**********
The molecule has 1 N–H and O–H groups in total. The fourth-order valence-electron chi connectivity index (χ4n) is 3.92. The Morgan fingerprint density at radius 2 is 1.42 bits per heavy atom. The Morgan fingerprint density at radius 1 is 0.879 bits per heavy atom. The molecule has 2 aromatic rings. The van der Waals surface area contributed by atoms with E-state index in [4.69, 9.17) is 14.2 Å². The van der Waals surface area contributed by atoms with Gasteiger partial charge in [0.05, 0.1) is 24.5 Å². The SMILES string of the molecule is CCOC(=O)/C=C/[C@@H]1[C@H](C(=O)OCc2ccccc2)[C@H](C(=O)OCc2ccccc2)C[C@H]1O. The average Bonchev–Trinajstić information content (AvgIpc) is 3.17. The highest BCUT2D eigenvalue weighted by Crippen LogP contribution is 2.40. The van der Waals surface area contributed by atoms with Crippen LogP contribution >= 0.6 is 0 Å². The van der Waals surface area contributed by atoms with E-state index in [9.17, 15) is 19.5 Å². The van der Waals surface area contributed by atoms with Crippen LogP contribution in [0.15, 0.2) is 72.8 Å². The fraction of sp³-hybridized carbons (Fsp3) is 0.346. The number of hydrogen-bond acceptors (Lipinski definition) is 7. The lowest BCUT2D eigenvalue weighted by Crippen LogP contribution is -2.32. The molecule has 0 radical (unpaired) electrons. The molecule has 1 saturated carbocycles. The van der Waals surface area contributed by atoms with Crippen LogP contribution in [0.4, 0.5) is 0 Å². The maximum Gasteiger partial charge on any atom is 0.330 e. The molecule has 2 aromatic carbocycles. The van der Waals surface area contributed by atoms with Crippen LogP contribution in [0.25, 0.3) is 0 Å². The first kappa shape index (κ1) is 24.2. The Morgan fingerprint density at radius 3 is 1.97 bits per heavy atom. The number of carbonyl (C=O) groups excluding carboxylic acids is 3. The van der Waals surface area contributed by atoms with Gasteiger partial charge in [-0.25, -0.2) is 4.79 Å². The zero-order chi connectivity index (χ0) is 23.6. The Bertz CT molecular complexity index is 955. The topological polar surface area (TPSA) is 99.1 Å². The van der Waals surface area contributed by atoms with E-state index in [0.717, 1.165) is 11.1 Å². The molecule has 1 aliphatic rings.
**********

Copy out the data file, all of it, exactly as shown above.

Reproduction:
The molecule has 1 N–H and O–H groups in total. The fourth-order valence-electron chi connectivity index (χ4n) is 3.92. The Morgan fingerprint density at radius 2 is 1.42 bits per heavy atom. The Morgan fingerprint density at radius 1 is 0.879 bits per heavy atom. The molecule has 2 aromatic rings. The van der Waals surface area contributed by atoms with E-state index in [4.69, 9.17) is 14.2 Å². The van der Waals surface area contributed by atoms with Gasteiger partial charge in [0.05, 0.1) is 24.5 Å². The SMILES string of the molecule is CCOC(=O)/C=C/[C@@H]1[C@H](C(=O)OCc2ccccc2)[C@H](C(=O)OCc2ccccc2)C[C@H]1O. The average Bonchev–Trinajstić information content (AvgIpc) is 3.17. The highest BCUT2D eigenvalue weighted by Crippen LogP contribution is 2.40. The van der Waals surface area contributed by atoms with Crippen LogP contribution >= 0.6 is 0 Å². The van der Waals surface area contributed by atoms with E-state index in [9.17, 15) is 19.5 Å². The van der Waals surface area contributed by atoms with Crippen LogP contribution in [0.15, 0.2) is 72.8 Å². The fraction of sp³-hybridized carbons (Fsp3) is 0.346. The number of hydrogen-bond acceptors (Lipinski definition) is 7. The lowest BCUT2D eigenvalue weighted by Crippen LogP contribution is -2.32. The molecule has 0 radical (unpaired) electrons. The molecule has 1 saturated carbocycles. The van der Waals surface area contributed by atoms with Crippen LogP contribution in [0.4, 0.5) is 0 Å². The maximum Gasteiger partial charge on any atom is 0.330 e. The molecule has 2 aromatic carbocycles. The van der Waals surface area contributed by atoms with Crippen LogP contribution in [0.25, 0.3) is 0 Å². The first kappa shape index (κ1) is 24.2. The Morgan fingerprint density at radius 3 is 1.97 bits per heavy atom. The number of carbonyl (C=O) groups excluding carboxylic acids is 3. The van der Waals surface area contributed by atoms with Gasteiger partial charge in [-0.25, -0.2) is 4.79 Å². The zero-order chi connectivity index (χ0) is 23.6. The Bertz CT molecular complexity index is 955. The topological polar surface area (TPSA) is 99.1 Å². The van der Waals surface area contributed by atoms with E-state index in [0.717, 1.165) is 11.1 Å². The molecule has 1 aliphatic rings.